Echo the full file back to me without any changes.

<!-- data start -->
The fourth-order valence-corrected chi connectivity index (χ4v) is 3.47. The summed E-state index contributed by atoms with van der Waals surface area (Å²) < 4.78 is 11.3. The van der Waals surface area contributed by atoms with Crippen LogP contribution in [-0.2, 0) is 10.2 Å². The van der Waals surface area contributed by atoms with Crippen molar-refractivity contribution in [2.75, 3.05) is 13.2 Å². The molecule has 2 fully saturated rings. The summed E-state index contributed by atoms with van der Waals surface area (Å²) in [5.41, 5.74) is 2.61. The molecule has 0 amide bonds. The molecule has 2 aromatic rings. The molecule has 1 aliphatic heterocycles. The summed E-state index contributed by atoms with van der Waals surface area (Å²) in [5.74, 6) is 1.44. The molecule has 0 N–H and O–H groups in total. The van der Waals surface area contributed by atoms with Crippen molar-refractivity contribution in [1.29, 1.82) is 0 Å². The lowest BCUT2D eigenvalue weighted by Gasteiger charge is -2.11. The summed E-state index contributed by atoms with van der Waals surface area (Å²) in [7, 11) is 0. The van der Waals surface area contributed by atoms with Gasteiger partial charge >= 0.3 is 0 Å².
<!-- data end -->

The fourth-order valence-corrected chi connectivity index (χ4v) is 3.47. The summed E-state index contributed by atoms with van der Waals surface area (Å²) < 4.78 is 11.3. The van der Waals surface area contributed by atoms with Crippen LogP contribution in [-0.2, 0) is 10.2 Å². The van der Waals surface area contributed by atoms with Crippen molar-refractivity contribution in [2.75, 3.05) is 13.2 Å². The molecule has 2 fully saturated rings. The summed E-state index contributed by atoms with van der Waals surface area (Å²) in [5.41, 5.74) is 2.61. The molecule has 0 amide bonds. The molecule has 2 aromatic rings. The molecule has 1 aliphatic heterocycles. The summed E-state index contributed by atoms with van der Waals surface area (Å²) in [5.74, 6) is 1.44. The molecule has 0 N–H and O–H groups in total. The van der Waals surface area contributed by atoms with Crippen molar-refractivity contribution in [1.29, 1.82) is 0 Å². The lowest BCUT2D eigenvalue weighted by Gasteiger charge is -2.11. The summed E-state index contributed by atoms with van der Waals surface area (Å²) in [7, 11) is 0. The van der Waals surface area contributed by atoms with Gasteiger partial charge >= 0.3 is 0 Å².